It all ties in beautifully with Cardiff recently being crowned the first Music City by global music agency, Sound Diplomacy – a status which will seek to protect the city’s live music venues and boost its national and international profile.
‘It’s an exciting time,’ adds Farrow. ‘The impact on this year’s festival might not be like that of future years but initiatives that are going to be born out of that project dovetail with our aims and objectives which are ultimately putting Cardiff on the map as a music city and developing talent within it.’
Developing talent and looking to the future is clearly integral to the Festival of Voice’s ethos. A learning programme at the Wales Millennium Centre focusses on the festival and four new community choirs in Cardiff have been started by the scheme. There is also a radio station run by young people which is part of an accredited radio training programme and will broadcast throughout the festival.
‘Because of some of the cuts to music education and provision, some opportunities are going to be missed and as the national cultural centre of Wales we have to address that in some way,’ says Farrow. ‘We can’t pour millions into the education system because that’s not our goal but we can give opportunities for people to express themselves within the festival and have a voice and see really great happenings and concerts that might inspire them to think about creating music, culture and art in a different way.’
He is troubled by the ongoing disinvestment in music services in the education sector and the gradual erosion of creativity in curriculums right around the UK.
‘I think people are thinking differently about that now just because from a skills point of view there are very few employers who wouldn’t like to employ creative people – be that singing in a choir, playing in an orchestra, making radio, writing… They are important things that give young people ways to express themselves and stand them in good stead for whatever they do in life.
‘Being part of a band isn’t necessarily important because you want to be in a band, it’s actually really good for the soul and mind and body and the development of rounded human beings.’
As a teenager himself, Farrow was inspired by the music around him and there is a sense of real thrill about the upcoming programme. ‘So far, I’m most excited about Patti Smith because I remember very vividly as a teenager walking into a record store, picking out the cover of Horses and then getting home and putting it on and it being so unexpected because I was expecting it to be a proper punk album,’ he recalls. ‘Those first lines came out about ‘Jesus died for somebody’s sins but not mine…’ and launching into Gloria and I was actually quite scared. It was so powerful.’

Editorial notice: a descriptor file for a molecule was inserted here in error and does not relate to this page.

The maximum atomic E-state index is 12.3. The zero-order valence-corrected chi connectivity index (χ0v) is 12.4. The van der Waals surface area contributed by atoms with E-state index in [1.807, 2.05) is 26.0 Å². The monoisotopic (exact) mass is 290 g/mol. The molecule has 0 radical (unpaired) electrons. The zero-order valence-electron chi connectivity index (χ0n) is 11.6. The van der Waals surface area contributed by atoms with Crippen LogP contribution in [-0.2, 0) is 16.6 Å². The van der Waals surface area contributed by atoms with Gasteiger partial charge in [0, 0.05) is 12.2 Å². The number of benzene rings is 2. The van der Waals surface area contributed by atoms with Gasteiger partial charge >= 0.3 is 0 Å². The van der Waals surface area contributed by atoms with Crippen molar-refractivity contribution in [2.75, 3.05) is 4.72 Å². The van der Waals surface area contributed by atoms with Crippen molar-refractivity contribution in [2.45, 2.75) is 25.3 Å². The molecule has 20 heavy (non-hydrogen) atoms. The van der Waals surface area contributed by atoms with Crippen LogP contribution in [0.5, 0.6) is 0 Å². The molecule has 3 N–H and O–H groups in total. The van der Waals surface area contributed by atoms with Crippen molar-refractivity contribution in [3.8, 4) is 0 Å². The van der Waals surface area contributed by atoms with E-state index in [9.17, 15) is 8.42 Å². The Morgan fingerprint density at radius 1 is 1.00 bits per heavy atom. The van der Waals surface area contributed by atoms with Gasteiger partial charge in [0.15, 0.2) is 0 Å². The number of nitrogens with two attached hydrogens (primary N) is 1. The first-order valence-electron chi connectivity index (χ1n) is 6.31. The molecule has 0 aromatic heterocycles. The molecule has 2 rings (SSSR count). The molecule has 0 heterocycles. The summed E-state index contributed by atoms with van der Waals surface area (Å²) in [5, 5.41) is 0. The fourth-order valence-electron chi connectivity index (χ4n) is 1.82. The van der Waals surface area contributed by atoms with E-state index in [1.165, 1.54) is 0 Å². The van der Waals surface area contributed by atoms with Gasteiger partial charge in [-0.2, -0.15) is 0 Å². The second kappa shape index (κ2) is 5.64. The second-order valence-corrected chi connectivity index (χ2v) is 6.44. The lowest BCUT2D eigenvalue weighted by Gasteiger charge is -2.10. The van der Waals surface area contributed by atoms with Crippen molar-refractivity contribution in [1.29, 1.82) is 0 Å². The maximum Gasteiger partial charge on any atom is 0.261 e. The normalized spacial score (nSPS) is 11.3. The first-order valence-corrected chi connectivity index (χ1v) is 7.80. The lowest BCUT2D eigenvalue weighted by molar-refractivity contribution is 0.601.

At the time, he says, the record was maybe 10 years old but it doesn’t sound any less powerful now in 2018 than it did in 1975. ‘She is an artist and a remarkable human being,’ he says of Smith. ‘I think to be able to have her read and play music in a small church in Cardiff, we’ve got something really special here.’
Farrow is keeping shtum about the remaining acts due to be announced on 6 March, only giving away tantalising hints about a New Orleans soul band and a Nordic singer – both favourites of his.
‘The diversity of the voices is the important thing in all of this,’ he reiterates. ‘I’m delighted with the breadth and how the concept is developing and seems to have grown in strength. People have latched on to the fact that we’re going to this festival to listen to people with all these wonderful voices to share and what’s more lovely than that?
‘Singing and speaking is something which binds us all together and it’s a very deep, human thing we’re celebrating here. There’s something about the human voice which is democratic – there are no barriers and we can all use our voices in beautiful ways. Even if you can’t hold a note, why should that hold you back?’
He contemplates the programme and sums up the essence of the Festival of Voice. ‘If you want to be part of Processions and use your voice as a woman who has something to say, you don’t need to worry about what it sounds like. Just go out and use it. This is an opportunity to speak and be heard.’
Festival of Voice 2018 runs from 7-17 June in Cardiff, Wales.
Header photo: Nadine Shah © Anna Victoria Best
About the author
After cutting her teeth on the arts pages of the Burton Mail and the Yorkshire Evening Post, Karen Stretch headed up the launch team for Metro Yorkshire’s arts section before joining its head office in London.
Now a freelance writer and mum of two, she is also a Primary music teacher and a keen explorer of the arts scene in her new home near Bristol.